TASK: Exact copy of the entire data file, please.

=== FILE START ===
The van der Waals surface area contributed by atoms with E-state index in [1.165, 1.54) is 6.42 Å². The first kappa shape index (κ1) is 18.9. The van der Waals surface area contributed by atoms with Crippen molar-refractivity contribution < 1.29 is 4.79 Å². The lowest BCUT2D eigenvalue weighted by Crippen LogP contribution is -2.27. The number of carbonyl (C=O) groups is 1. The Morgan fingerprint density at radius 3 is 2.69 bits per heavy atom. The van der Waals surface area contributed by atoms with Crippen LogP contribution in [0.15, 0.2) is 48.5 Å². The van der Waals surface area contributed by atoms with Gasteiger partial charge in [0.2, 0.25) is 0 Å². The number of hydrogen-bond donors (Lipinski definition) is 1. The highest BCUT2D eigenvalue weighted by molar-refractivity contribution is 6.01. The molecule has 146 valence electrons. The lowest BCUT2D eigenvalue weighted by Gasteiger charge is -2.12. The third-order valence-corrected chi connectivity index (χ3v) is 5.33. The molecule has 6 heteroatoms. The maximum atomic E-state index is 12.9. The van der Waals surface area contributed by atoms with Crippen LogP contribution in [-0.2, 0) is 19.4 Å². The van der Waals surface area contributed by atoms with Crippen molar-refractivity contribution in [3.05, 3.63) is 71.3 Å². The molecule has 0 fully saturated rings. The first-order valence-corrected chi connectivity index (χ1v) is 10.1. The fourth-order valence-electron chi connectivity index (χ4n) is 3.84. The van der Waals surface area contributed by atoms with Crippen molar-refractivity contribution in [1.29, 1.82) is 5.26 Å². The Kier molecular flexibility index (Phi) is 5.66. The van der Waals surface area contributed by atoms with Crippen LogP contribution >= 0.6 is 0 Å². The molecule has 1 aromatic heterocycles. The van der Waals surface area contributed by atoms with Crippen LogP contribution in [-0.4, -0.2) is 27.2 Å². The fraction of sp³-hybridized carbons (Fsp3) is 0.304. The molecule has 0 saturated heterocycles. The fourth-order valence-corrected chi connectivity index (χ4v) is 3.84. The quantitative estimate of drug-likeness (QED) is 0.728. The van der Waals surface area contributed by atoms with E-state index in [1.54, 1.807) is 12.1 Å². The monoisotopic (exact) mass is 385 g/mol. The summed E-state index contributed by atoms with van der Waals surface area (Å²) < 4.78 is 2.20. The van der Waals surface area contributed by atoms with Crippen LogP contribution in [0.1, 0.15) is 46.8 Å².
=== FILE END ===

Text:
The van der Waals surface area contributed by atoms with E-state index in [1.165, 1.54) is 6.42 Å². The first kappa shape index (κ1) is 18.9. The van der Waals surface area contributed by atoms with Crippen molar-refractivity contribution < 1.29 is 4.79 Å². The lowest BCUT2D eigenvalue weighted by Crippen LogP contribution is -2.27. The number of carbonyl (C=O) groups is 1. The Morgan fingerprint density at radius 3 is 2.69 bits per heavy atom. The van der Waals surface area contributed by atoms with Crippen LogP contribution in [0.15, 0.2) is 48.5 Å². The van der Waals surface area contributed by atoms with Gasteiger partial charge in [0.2, 0.25) is 0 Å². The number of hydrogen-bond donors (Lipinski definition) is 1. The highest BCUT2D eigenvalue weighted by molar-refractivity contribution is 6.01. The molecule has 146 valence electrons. The lowest BCUT2D eigenvalue weighted by Gasteiger charge is -2.12. The third-order valence-corrected chi connectivity index (χ3v) is 5.33. The molecule has 6 heteroatoms. The maximum atomic E-state index is 12.9. The van der Waals surface area contributed by atoms with Crippen LogP contribution in [-0.2, 0) is 19.4 Å². The van der Waals surface area contributed by atoms with Crippen molar-refractivity contribution in [3.05, 3.63) is 71.3 Å². The molecule has 0 fully saturated rings. The first-order valence-corrected chi connectivity index (χ1v) is 10.1. The fourth-order valence-electron chi connectivity index (χ4n) is 3.84. The van der Waals surface area contributed by atoms with Crippen molar-refractivity contribution in [1.29, 1.82) is 5.26 Å². The Kier molecular flexibility index (Phi) is 5.66. The van der Waals surface area contributed by atoms with Crippen LogP contribution >= 0.6 is 0 Å². The molecule has 1 aromatic heterocycles. The van der Waals surface area contributed by atoms with Crippen LogP contribution in [-0.4, -0.2) is 27.2 Å². The fraction of sp³-hybridized carbons (Fsp3) is 0.304. The molecule has 0 saturated heterocycles. The fourth-order valence-corrected chi connectivity index (χ4v) is 3.84. The quantitative estimate of drug-likeness (QED) is 0.728. The van der Waals surface area contributed by atoms with E-state index in [1.54, 1.807) is 12.1 Å². The monoisotopic (exact) mass is 385 g/mol. The summed E-state index contributed by atoms with van der Waals surface area (Å²) < 4.78 is 2.20. The van der Waals surface area contributed by atoms with Crippen LogP contribution in [0.1, 0.15) is 46.8 Å².